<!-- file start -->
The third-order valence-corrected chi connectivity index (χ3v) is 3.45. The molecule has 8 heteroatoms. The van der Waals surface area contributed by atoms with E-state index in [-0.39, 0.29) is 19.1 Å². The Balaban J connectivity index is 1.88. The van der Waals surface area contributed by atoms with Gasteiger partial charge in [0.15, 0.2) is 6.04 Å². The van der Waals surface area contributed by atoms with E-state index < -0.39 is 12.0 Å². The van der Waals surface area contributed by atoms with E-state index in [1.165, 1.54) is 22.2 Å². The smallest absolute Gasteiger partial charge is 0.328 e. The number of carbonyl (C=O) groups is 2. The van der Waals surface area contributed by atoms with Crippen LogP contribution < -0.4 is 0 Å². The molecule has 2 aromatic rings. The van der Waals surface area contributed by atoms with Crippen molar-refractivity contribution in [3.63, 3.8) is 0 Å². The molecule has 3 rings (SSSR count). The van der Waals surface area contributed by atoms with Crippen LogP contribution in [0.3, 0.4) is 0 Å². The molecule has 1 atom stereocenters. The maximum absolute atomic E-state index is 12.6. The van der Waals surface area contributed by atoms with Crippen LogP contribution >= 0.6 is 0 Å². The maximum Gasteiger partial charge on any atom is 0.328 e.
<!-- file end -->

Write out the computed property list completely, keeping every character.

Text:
The third-order valence-corrected chi connectivity index (χ3v) is 3.45. The molecule has 8 heteroatoms. The van der Waals surface area contributed by atoms with E-state index in [-0.39, 0.29) is 19.1 Å². The Balaban J connectivity index is 1.88. The van der Waals surface area contributed by atoms with Gasteiger partial charge in [0.15, 0.2) is 6.04 Å². The van der Waals surface area contributed by atoms with E-state index < -0.39 is 12.0 Å². The van der Waals surface area contributed by atoms with E-state index in [1.165, 1.54) is 22.2 Å². The smallest absolute Gasteiger partial charge is 0.328 e. The number of carbonyl (C=O) groups is 2. The van der Waals surface area contributed by atoms with Crippen LogP contribution < -0.4 is 0 Å². The molecule has 2 aromatic rings. The van der Waals surface area contributed by atoms with Crippen molar-refractivity contribution in [3.63, 3.8) is 0 Å². The molecule has 3 rings (SSSR count). The van der Waals surface area contributed by atoms with Crippen LogP contribution in [0.3, 0.4) is 0 Å². The molecule has 1 atom stereocenters. The maximum absolute atomic E-state index is 12.6. The van der Waals surface area contributed by atoms with Crippen LogP contribution >= 0.6 is 0 Å². The maximum Gasteiger partial charge on any atom is 0.328 e.